A great deal of research suggests that low levels of vitamin D are associated with serious health problems, including osteoporosis, fractures, hypertension, heart disease, stroke, cancer, diabetes, infections, respiratory disease and a number of autoimmune disorders (Journal of Clinical Endocrinology and Metabolism, Dec. 2013;American Journal of Clinical Nutrition, April, 2013 & Nov., 2014) When vitamin D levels are low, people are at greater risk of dying prematurely. Could common environmental chemicals be contributing to lower vitamin D levels in the population? A new study in the Journal of Clinical Endocrinology & Metabolism (Sept. 20, 2016) suggests that exposure to BPA and phthalates (pronounced THAL-ates) may be a bigger problem than previously thought.
Why Are Vitamin D Levels So Low?
There was a time when our ancestors probably had very good levels of vitamin D. That is because they spent a great deal of time outside foraging for food. Hunters and gatherers devoted hours each day to seeking sustenance. Farmers also spent a substantial part of each day outdoors growing or harvesting food.
With the industrial revolution and factory life, people moved indoors for most of the day. That meant substantially less sun exposure.
People in northern climates like Scandinavia may not have understood why grandmothers insisted family members consume cod liver oil in the winter, but they intuitively knew it was beneficial. One reason could well have been the vitamin D found in the foul-tasting liquid.
Now fast forward to the information age. People go from their homes to their cars to their offices or schools. They stare at computer screens for most of the day. Kids have little time to play at recess . During the summer we slather on sunscreen, which blocks vitamin D formation. When children come home from school they don’t run around and play outside. Instead, they plant themselves in front of their computers and play video games, text their friends and do homework.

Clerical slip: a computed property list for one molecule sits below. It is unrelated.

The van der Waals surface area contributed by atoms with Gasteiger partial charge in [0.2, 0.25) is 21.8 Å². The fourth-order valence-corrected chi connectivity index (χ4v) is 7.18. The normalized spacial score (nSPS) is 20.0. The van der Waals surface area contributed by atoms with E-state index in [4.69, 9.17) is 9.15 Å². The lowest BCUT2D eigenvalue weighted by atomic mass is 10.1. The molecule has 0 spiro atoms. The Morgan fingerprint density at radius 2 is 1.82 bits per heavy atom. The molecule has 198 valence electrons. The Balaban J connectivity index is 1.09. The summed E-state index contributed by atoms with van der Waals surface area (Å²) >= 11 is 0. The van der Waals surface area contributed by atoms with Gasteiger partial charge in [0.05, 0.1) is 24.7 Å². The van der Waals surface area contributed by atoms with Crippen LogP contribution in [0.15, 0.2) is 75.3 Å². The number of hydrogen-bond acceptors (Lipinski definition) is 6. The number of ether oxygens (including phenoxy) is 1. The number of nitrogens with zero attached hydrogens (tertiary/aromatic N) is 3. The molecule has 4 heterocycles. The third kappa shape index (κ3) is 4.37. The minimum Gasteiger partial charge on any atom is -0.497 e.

Environmental Chemicals Are Impossible to Avoid:
A new study in the Journal of Clinical Endocrinology & Metabolism (Sept. 20, 2016) reveals that endocrine disrupting chemicals (EDCs) are also associated with lower vitamin D levels, especially in women. The investigators looked at BPA (bisphenol A), which is found in a variety of plastic products and resins, as well as phthalates, which are found in food packages, cosmetics, body care products, medical tubing and plastics.
Chances are good that your soup, beer, sports drink or soda can is lined with plastic containing BPA. That means it can migrate into the food or beverage over time. Even the receipt you get from a gas pump or restaurant could contain BPA. Your shampoo, moisturizer, sunscreen, hair spray, deodorant, or perfume may have phthalates. Flexible children’s toys are also likely to contain phthalates. They are found in shower curtains, raincoats and insect repellents.
What this means is that virtually everyone has some chemical residue of phthalates BPA or similar compounds circulating in their bodies. The higher the concentration of EDCs in the body the greater the possibility that vitamin D levels will be depressed.
What Can You Do?
The first thing you should do is monitor your vitamin D levels on a regular basis–at least two or three times a year. Have your blood tested in the spring, fall and mid-winter. That’s because vitamin D levels tend to be lowest when sun exposure is reduced.
Although we do not know if vitamin D supplements are as good as natural sunlight when it comes to reversing the health problems of vitamin deficiency, at least they are better than doing nothing.
In addition, try to minimize your exposure to BPA and phthalates. That means avoiding plastic as much as possible. Cans and plastic food containers should be kept to a minimum. If you are buying vinegar, fruit juice or other beverages try to find glass containers. Wash your hands after touching BPA-containing receipts.
To learn more about avoiding BPA and phthalates, here are some links:
Radio Show 974: Toxin ToxOut is a one-hour interview with the authors of Slow Death by Rubber Duck. They discuss how they reduced the levels of EDCs circulating in their bodies. You can listen to the streaming audio for free or download the mp3 file for $2.99.
Other Interesting Links:
If you would like to learn more about laboratory tests for vitamin D and how to interpret lab results and keep your levels within an optimum range you may wish to consult our Guide to Vitamin D Deficiency.
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